Brian Devlin was one of four whistleblowers who detailed a litany of allegations against the man who was the Catholic Church’s most senior cleric in Britain, prompting his resignation and admission of sexual misconduct.
Eight years on, Devlin has spoken out for the first time about the man he considered a friend, mentor, and teacher, and outlined suggestions for reforms he believes could help end the “silence, secrets and omertà” in the church.
His book, ‘Cardinal Sin’, which chronicles the O’Brien affair and its fallout, has been hailed by Mary McAleese, the former Irish president, as a courageous insight into how the church’s hierarchical system protected O’Brien - who died aged 80 in 2018 - and other predatory clerics.
For Devlin, the experience of reluctantly putting pen to paper has been painful yet cathartic, and he told Scotland on Sunday he hopes his account will act as a spur for positive change.
O’Brien was the spiritual director at Drygrange seminary, near Melrose where the teenage Devlin studied. He came to idolise the Northern Irishman, and they formed a close relationship.
One night towards the end of Devlin’s second year, he was praying with O’Brien in his bedroom. The two hugged, but the embrace was prolonged and intense. As Devlin turned to leave, O’Brien sat and pulled him on top of him.
“He began to caress me,” Devlin recalls in the book. “He told me that he loved me. At that point I was asking myself if he was joking. But then it became clear that he wasn’t.”
As embarrassment turned to shame and fear, Devlin left. When he woke the next morning, O’Brien was at his bedside. He leaned over, Devlin said, told him he had meant every word of what he had said, and apologised for his behaviour. Devlin forgave him, but came to the agonising realisation that his spiritual father was “a conman”.
Devlin bore that burden for years, plunging him into spiritual crisis while O’Brien ascended to a position of immense privilege and influence.
Only in 2010, when he began communicating with three serving priests, did he realise his story was not unique. The circle of four were strong, capable men. But what united them most, said Devlin, was the way O’Brien had left them diminished.
By February 2013, they decided to pursue an internal complaint against him, writing via an intermediary to Papal Nuncio Antonio Mennini, the Vatican’s ambassador to Britain.
The process coincided with the first papal resignation in almost 600 years. Amid silence around their complaint, and an indication Mennini already suspected something was amiss in the archdiocese, it emerged O’Brien would be heading to Rome to help appoint Benedict XVI’s successor. The confluence of events led the whistleblowers to the “nuclear option”.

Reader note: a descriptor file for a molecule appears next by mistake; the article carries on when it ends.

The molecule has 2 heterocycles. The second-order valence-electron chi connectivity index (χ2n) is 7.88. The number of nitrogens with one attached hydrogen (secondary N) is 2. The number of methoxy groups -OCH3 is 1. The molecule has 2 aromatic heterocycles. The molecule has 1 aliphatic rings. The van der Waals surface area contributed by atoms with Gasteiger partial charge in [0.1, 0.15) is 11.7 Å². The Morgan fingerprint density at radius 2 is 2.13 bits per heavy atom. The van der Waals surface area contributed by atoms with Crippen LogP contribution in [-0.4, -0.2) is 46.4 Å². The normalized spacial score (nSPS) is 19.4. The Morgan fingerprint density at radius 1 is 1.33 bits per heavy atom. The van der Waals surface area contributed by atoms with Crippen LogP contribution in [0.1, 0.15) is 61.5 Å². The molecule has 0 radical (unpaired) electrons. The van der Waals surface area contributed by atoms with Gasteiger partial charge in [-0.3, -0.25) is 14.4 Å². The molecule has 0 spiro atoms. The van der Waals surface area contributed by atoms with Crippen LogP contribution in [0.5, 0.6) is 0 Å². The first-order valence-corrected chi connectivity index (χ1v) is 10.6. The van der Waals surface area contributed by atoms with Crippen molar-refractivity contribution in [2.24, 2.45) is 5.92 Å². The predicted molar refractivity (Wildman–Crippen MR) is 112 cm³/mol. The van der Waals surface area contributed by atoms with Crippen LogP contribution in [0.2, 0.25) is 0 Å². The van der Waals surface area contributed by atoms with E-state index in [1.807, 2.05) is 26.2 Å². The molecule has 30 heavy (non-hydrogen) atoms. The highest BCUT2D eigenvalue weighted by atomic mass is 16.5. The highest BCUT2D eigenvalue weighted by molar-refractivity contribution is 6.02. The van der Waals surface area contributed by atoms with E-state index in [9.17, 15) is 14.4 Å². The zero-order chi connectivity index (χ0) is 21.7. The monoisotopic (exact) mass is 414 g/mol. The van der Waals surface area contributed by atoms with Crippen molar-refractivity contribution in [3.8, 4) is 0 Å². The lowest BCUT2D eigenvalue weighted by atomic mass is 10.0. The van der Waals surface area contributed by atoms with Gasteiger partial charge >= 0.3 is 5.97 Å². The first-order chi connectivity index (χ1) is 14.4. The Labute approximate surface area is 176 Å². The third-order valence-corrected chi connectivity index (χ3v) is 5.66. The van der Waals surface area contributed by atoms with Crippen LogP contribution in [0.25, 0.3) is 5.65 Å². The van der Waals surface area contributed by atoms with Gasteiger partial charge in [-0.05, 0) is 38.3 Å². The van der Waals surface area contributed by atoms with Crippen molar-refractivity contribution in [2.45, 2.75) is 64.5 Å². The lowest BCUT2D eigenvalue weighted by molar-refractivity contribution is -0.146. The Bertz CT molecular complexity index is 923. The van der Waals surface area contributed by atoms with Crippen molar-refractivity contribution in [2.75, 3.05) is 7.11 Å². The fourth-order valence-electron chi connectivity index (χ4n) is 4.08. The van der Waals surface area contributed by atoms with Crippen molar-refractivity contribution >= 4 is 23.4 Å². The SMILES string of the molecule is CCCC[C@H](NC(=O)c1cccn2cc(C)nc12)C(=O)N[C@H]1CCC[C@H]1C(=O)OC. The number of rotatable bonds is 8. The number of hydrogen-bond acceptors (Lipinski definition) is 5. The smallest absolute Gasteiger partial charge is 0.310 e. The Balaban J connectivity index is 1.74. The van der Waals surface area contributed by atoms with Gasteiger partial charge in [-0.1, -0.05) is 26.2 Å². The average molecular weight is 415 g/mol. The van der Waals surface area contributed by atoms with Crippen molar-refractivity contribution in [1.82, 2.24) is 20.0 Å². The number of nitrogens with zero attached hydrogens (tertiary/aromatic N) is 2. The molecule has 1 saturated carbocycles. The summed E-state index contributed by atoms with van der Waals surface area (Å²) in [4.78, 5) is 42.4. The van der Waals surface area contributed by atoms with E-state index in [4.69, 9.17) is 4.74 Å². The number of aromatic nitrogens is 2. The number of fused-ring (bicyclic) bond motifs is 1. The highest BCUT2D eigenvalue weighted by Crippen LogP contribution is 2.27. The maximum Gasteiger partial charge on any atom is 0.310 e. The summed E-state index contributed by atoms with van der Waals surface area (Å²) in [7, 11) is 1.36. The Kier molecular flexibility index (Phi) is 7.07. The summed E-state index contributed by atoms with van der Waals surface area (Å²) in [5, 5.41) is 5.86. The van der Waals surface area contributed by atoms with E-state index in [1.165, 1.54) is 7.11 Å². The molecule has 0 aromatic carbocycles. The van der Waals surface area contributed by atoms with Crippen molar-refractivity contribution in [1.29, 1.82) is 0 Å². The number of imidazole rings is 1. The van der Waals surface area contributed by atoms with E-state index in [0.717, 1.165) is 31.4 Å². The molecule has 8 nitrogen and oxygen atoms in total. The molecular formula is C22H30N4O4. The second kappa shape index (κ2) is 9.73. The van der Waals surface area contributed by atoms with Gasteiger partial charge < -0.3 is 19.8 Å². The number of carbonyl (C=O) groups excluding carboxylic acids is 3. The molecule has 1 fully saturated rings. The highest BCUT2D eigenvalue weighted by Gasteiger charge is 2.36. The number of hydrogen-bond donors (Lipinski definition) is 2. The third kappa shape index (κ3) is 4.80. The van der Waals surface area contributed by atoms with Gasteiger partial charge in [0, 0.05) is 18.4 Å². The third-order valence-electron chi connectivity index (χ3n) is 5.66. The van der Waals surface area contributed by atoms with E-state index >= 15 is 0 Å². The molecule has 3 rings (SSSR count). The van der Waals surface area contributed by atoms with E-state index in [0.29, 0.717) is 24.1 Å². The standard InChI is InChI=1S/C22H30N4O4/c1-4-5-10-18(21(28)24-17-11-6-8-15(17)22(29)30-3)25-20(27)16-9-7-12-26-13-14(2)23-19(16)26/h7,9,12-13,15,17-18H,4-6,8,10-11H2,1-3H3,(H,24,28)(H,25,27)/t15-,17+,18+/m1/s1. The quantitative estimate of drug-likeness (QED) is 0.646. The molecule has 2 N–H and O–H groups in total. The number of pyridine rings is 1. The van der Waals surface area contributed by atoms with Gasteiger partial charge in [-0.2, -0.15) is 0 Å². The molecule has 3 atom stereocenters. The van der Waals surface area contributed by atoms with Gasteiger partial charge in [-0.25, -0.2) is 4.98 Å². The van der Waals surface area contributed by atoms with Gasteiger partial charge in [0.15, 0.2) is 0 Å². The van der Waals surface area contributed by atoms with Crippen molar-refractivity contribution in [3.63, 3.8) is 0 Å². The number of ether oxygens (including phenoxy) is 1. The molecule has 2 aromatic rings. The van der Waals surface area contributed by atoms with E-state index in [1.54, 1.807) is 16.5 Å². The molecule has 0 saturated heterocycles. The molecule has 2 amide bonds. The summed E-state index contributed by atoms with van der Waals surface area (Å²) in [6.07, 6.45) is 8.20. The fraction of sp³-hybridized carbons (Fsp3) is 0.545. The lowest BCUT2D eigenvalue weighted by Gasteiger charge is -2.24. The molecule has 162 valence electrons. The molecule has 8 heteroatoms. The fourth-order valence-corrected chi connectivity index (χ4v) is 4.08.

Within 24 hours of The Observer detailing the allegations against O’Brien, he had resigned as the leader of the church in Scotland, and apologised to "all whom I have offended" during his ministry.
Devlin and the others waited for answers. They continue to do so. The Vatican’s investigation has never been published, and the extent of those who fell foul of O’Brien’s behaviour remains unclear.
Last year, the Social Care Institute for Excellence published its independent safeguarding audit into the Archdiocese of St Andrews and Edinburgh. It noted an “outstanding and pressing need” for courageous leadership to foster open conversations about O’Brien’s actions.
Welcoming its publication, Archbishop Leo Cushley stressed the responsibility of all to ensure the church is a safe, welcoming place, and pointed to how safeguarding was a priority.
Devlin, however, was left with one abiding conclusion. “These men of privilege, feted for their rank, believe that it will all just magically disappear,” he said.
Looking back, the 61-year-old believes O’Brien’s confession to him was a means of “morally binding” him into silence. He has long since forgiven him, though he has been left exasperated by the church’s response.
“‘Scandal’ has a very significant meaning to the clergy,” he said. “The avoidance of it is the fig leaf that they use to cover up enormous harm.
“The true scandal wasn’t the publicity. It was the hypocritical sexual predation of O’Brien and the desire, in the full knowledge of that behaviour, by church leaders to quietly cover it up.”
It is telling that a section of Devlin’s book is titled ‘Where do we go? How do we heal?’; he asked himself those questions for years, having left the priesthood when it emerged O’Brien was to be ordained as his archbishop. He rebuilt his life, working with heroin addicts before joining the NHS, and is now married and living on the Black Isle.
The purpose of his book is not to shame the church. Rather, it is to help it renew itself around its core values, and inspire the laity to wrest a degree of control from the clergy. That, he admitted, requires not just theological reform - including the role of women in ministry - but cultural and behavioural renewal.
“If O’Brien’s story has taught us anything, it is that the ‘brotherhood of the priesthood’ - its exclusivity and its failure to embrace equality - is a danger to the church now,” he explained.
Devlin is mindful that in sharing his journey, he will not be the only one to feel pain. But in the absence of closure, he wants to ensure his narrative is on the record.
“I know by reigniting this story about O’Brien that they thought had gone away, it will cause some people hurt. But these things never go away unless you address them, and transparently and authentically pursue healing.”
‘Cardinal Sin’ is published by Columba Books.